Katherine Mullen's blogs on coin collecting basics.

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The Historical Importance of the Spanish Piece of Eight

The Historical Importance of the Spanish Piece of Eight

Before the Morgan dollar, or even the pinetree shilling, metal coinage existed in the American colonies. Much of it was coinage that had been brought over with the early settlers from their home countries, but one particular coin originated in the Americas and could not, in fact, have existed as it did except for the wealth found in the New World. This is the Spanish piece of eight.

If you know your American history, you’ll know that the English were not the first to explore North America. They were simply the ones who settled most of what is now the United States and Canada. Many countries in Europe were interested in finding and claiming new territories. These include France, the Netherlands, Portugal, and, of course, Spain.

From Columbus’s historic voyage in 1492 well into the 18th century, Spain conquered territory after territory until it became the largest empire in the world. It was “the empire on which the sun never sets” long before Great Britain was. Great empires require money to operate, and the piece of eight became essential to this goal. At the time the first piece of eight was minted in 1497, the basic Spanish denomination was the real. A piece of eight was worth eight reales - thus the name.

The reason pieces of eight have remained so famous centuries after they stopped being minted and long after Spain’s control of its colonies was lost is that they appear in literature and specifically in exciting pirate stories like Robert Louis Stevenson’s Treasure Island. From there, pieces of eight made the short journey to fantastical treasure holds of later fictional pirates like Captain Hook and Captain Jack Sparrow. Why were their treasure chests full of Spanish coins?

It’s because coins were the easiest way to transport the enormous silver and gold riches that came out of the Americas. In the mid-16th century, the Spanish discovered a rich vein of silver in Bolivia’s Potosi, the “mountain of unimaginable riches” and compelled both natives and slaves from Africa to mine it. Eventually 40,000 tons of silver were shipped from this site alone and a mint was opened to coin pieces of eight. A tremendous amount of currency was generated and went all over the Spanish empire, funding wars, conquest, and settlement projects. Because they were made of silver, these coins had inherent value and were used for trade even outside the empire, including in the American colonies, in Asia and throughout the world. Some of these coins, a small fraction of them, made their way into the hands of pirates. Most of them got to their intended destination, however, because Spanish kings tended to frown upon entire shiploads of silver and gold going missing and took precautions.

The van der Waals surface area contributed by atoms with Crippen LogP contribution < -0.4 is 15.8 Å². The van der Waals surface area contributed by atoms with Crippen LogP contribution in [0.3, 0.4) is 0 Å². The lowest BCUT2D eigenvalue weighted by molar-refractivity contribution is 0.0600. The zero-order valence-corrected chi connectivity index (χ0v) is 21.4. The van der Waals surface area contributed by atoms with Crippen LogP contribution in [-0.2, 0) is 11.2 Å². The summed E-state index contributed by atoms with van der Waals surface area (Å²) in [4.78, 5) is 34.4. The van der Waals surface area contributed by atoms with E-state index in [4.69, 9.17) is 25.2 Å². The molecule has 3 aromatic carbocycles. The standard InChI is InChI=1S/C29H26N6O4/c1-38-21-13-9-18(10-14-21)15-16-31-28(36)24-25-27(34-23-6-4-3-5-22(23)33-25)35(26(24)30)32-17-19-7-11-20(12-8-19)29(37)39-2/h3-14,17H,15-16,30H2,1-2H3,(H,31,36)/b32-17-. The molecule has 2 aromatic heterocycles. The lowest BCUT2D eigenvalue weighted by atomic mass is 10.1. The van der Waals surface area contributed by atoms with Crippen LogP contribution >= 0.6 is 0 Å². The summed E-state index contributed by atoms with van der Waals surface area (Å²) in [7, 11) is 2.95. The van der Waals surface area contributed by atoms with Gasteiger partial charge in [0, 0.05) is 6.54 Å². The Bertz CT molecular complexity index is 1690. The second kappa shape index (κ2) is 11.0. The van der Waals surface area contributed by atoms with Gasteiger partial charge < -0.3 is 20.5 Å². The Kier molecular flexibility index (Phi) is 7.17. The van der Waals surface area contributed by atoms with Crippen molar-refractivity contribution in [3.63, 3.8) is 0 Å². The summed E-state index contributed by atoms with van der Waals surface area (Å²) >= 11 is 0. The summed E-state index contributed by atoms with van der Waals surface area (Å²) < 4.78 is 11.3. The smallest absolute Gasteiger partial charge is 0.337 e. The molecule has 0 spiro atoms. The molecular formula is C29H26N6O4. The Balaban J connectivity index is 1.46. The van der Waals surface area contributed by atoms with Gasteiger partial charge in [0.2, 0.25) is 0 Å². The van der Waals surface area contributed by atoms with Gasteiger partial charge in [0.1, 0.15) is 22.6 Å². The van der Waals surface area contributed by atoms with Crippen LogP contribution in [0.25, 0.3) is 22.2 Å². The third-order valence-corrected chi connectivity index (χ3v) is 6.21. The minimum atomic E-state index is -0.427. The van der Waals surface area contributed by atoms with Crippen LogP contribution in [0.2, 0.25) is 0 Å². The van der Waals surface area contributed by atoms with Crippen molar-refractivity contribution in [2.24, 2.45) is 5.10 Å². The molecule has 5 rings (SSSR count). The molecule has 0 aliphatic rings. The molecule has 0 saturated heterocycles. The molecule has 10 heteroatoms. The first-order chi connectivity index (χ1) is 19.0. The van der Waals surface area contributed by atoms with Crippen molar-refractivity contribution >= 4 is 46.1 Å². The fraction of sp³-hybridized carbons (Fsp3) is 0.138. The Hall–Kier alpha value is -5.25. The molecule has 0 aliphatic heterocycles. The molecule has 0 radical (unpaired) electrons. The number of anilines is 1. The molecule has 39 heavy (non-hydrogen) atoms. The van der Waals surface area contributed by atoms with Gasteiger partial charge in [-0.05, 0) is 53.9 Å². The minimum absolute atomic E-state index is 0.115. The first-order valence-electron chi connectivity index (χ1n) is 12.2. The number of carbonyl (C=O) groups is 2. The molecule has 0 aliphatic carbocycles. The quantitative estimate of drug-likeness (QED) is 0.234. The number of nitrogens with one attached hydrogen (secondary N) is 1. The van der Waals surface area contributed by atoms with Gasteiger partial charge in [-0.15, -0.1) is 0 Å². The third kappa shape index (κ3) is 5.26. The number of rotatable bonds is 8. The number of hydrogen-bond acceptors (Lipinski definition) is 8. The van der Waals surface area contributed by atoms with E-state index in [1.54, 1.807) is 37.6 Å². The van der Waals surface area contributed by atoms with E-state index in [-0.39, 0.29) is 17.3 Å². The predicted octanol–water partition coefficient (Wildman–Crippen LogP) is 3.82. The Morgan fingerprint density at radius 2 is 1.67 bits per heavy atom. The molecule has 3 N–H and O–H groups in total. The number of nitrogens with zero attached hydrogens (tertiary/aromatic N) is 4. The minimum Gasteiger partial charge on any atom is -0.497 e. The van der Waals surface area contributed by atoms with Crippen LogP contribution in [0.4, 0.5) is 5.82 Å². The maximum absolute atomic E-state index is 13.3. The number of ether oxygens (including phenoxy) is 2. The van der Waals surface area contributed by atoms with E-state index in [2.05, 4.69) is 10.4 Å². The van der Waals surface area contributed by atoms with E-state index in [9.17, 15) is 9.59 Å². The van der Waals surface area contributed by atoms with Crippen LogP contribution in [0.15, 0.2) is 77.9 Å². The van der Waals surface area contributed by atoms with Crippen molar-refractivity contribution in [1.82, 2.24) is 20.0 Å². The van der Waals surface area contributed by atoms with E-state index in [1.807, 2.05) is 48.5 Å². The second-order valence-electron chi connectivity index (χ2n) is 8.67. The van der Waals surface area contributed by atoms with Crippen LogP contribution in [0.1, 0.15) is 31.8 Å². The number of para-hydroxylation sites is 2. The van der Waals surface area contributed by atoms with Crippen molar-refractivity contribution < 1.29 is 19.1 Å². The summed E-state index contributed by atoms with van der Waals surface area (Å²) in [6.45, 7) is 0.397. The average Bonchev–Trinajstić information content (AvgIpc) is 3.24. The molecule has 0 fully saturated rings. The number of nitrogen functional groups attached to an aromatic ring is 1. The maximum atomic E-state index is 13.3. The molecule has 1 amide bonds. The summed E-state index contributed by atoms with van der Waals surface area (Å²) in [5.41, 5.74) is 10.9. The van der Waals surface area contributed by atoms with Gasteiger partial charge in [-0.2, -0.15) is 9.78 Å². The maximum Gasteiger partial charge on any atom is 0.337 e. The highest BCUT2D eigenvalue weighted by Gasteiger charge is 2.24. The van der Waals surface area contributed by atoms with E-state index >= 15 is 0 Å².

As coins, pieces of eight, also known as Spanish 8 Reales or Spanish milled dollars, were both large and heavy. Their design changed quite a bit over time and eventually incorporated the reigning Spanish king, but the ones minted in the Americas contain the Spanish coat of arms and the pillars of Hercules. They are the direct ancestors of the American silver dollar, although they were much more valuable in the 16th century than silver dollars are today. During times of trouble with paper currency, Spanish milled dollars continued to be used to buy and sell goods and services. You may have heard the term “two bits” which remains in our language today. This meant two of the eight reales or one quarter of the value of a Spanish piece of eight.

If you would like to learn more about this “pirate treasure” or own a piece of it for yourself, Mullen Coins would love to help you find a Spanish piece of eight - or 10 - for your collection. Contact us today.

 

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